The good news that the early apostles proclaimed was not that someone had been crucified. That happened all the time to anyone who stood up to Roman oppression. Nor was it that someone who had died had come back to life. That, although strange to us today, would not have shocked anyone in the first century. They had all kinds of stories, both Jewish and Hellenistic, of people who had come back post-mortem. What shocked the Jewish and Roman world was that this Jesus, who was deemed a threat to the political, economic and religious privilege-pyramids, whom these systems had joined together in crushing/crucifying, had been chosen by God to stand in solidarity with him, and who had resurrected this same Jesus, and established this Jesus (along with his radical teachings about justice, equity, love, and mercy rather than sacrifice) as Lord. What had been prophesied by the prophets, that God would one day put to right all injustice, oppression, and violence, had now begun in the resurrection of Jesus the “Christ.”

It wasn’t about getting to heaven after one died. It was about turning the world “upside-down” (see Acts 17.6) and placing it right-side up once again.

The resurrection proves that God is not standing in solidarity with political super-powers (“manifest destiny”), nor is God standing within the most exclusive, most holy, central places of religious systems of sacrifice. Rather, the resurrection proves that God was standing with and revealed in the very one who had been crucified by these religious, economic, and political systems.

Yes, there is good in the world worth fighting for and worth saving (see John 3.17). And when we encounter sickness in this world, whether social, political, economic, or religious, the only remedy is to hear the gospel (good news) being proclaimed by the resurrection of this same Jesus who was crucified by these sicknesses.

In John’s gospel, Jesus tells Nicodemus, “Indeed, God did not send the Son into the world to condemn the world, but in order that the world might be [healed] through him” (John 3.17).

The Two Centers

The cross is the center of appeasement-based theology in the hands of those at the top of privilege-pyramids to take the gospel of the oppressed out at the knees. There is a reason why the resurrection of Jesus was the center of the apostle’s gospel in the book of Acts. The resurrection undoes and reverses the unjust act of the cross by systems of oppression. It is this reason, understood by the apostles, that places the resurrection at the center of all rightly-understood systems of liberation theology. Make no mistake, making the cross the center of one’s theological understanding speaks volumes about the character of the God at the heart of that theology. Yet placing the resurrection as God’s response to the crucifixion of Jesus by human hands also speaks volumes about the character of God at the heart of that theology. And both “centers” place their adherents on a trajectory concerning how they treat the marginalized.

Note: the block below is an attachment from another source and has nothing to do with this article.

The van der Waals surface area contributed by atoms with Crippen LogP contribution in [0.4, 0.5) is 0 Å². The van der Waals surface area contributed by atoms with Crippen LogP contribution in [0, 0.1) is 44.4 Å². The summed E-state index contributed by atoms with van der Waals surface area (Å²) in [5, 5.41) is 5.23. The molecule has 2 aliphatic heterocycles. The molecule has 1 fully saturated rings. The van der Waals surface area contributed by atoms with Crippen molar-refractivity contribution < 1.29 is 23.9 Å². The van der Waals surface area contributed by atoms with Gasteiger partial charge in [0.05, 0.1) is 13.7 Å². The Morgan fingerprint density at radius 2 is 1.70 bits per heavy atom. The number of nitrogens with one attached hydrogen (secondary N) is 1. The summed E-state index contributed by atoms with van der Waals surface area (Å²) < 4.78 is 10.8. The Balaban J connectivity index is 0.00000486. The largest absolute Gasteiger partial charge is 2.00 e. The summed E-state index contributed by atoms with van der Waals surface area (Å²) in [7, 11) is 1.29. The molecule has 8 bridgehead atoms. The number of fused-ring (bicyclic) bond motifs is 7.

It offers much to ponder for this week, for sure.

It’s time to revisit the Jesus story of Matthew, Mark, Luke, and John, as well as the preachings of those in the book of Acts, and abandon conventional, domesticated, “Empire-Approved” systems of interpretation.

The cross is the center of “how to get to heaven” gospels. The resurrection is the center of “how to bring heaven to earth once again” gospels.

May God guide us to hear what the story is really telling us, for the sake of our fellow humanity “crying out to God, day and night, for justice.”

HeartGroup Application

  1. This week I’d like you to go back and reread Matthew 5.1-11 and Luke 6.20-26. Contemplate which end of the privilege-pyramid (top or bottom) Jesus is saying the arrival of his Kingdom “blesses,” reversing their present state, and which end Jesus’ Kingdom will challenge. See if you can outline some of the changes Jesus is outlining for those at the top of our social constructs as well as those at the bottom.
  1. After you have made this outline, spend some time, sitting with Jesus, prayerfully contemplating these differences, and Journal what Jesus shares with you.
  1. Share what you discover with your HeartGroup this upcoming week.

Till the only world that remains is a world where Christ’s love reigns, keep living in love, loving like Jesus.

I love each and every one of you, and remember, God does too.

See you next week,

Herb